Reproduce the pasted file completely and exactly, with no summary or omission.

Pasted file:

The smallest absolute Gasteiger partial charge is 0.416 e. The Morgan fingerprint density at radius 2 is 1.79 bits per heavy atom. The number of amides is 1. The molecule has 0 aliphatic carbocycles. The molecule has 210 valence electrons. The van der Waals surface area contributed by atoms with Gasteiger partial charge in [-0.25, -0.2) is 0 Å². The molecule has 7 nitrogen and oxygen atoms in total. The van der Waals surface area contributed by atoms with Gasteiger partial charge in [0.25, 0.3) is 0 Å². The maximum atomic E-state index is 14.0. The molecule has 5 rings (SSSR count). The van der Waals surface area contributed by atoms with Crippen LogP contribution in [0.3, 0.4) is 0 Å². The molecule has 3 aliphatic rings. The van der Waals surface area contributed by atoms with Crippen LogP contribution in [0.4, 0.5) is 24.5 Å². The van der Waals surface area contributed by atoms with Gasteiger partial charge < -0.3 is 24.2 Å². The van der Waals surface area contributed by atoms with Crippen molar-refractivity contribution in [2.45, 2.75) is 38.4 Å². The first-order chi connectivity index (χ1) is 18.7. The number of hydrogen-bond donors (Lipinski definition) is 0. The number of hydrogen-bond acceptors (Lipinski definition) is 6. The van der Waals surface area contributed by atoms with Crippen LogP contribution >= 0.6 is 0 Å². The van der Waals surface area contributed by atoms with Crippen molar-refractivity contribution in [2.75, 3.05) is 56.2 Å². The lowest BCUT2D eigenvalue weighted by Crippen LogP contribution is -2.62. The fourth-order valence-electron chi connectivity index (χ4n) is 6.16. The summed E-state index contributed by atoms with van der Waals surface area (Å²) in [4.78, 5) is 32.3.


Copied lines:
The smallest absolute Gasteiger partial charge is 0.416 e. The Morgan fingerprint density at radius 2 is 1.79 bits per heavy atom. The number of amides is 1. The molecule has 0 aliphatic carbocycles. The molecule has 210 valence electrons. The van der Waals surface area contributed by atoms with Gasteiger partial charge in [-0.25, -0.2) is 0 Å². The molecule has 7 nitrogen and oxygen atoms in total. The van der Waals surface area contributed by atoms with Gasteiger partial charge in [0.25, 0.3) is 0 Å². The maximum atomic E-state index is 14.0. The molecule has 5 rings (SSSR count). The van der Waals surface area contributed by atoms with Crippen LogP contribution in [0.3, 0.4) is 0 Å². The molecule has 3 aliphatic rings. The van der Waals surface area contributed by atoms with Crippen LogP contribution in [0.4, 0.5) is 24.5 Å². The van der Waals surface area contributed by atoms with Gasteiger partial charge < -0.3 is 24.2 Å². The van der Waals surface area contributed by atoms with Crippen molar-refractivity contribution in [2.45, 2.75) is 38.4 Å². The first-order chi connectivity index (χ1) is 18.7. The number of hydrogen-bond donors (Lipinski definition) is 0. The number of hydrogen-bond acceptors (Lipinski definition) is 6. The van der Waals surface area contributed by atoms with Crippen LogP contribution >= 0.6 is 0 Å². The van der Waals surface area contributed by atoms with Crippen molar-refractivity contribution in [2.75, 3.05) is 56.2 Å². The lowest BCUT2D eigenvalue weighted by Crippen LogP contribution is -2.62. The fourth-order valence-electron chi connectivity index (χ4n) is 6.16. The summed E-state index contributed by atoms with van der Waals surface area (Å²) in [4.78, 5) is 32.3.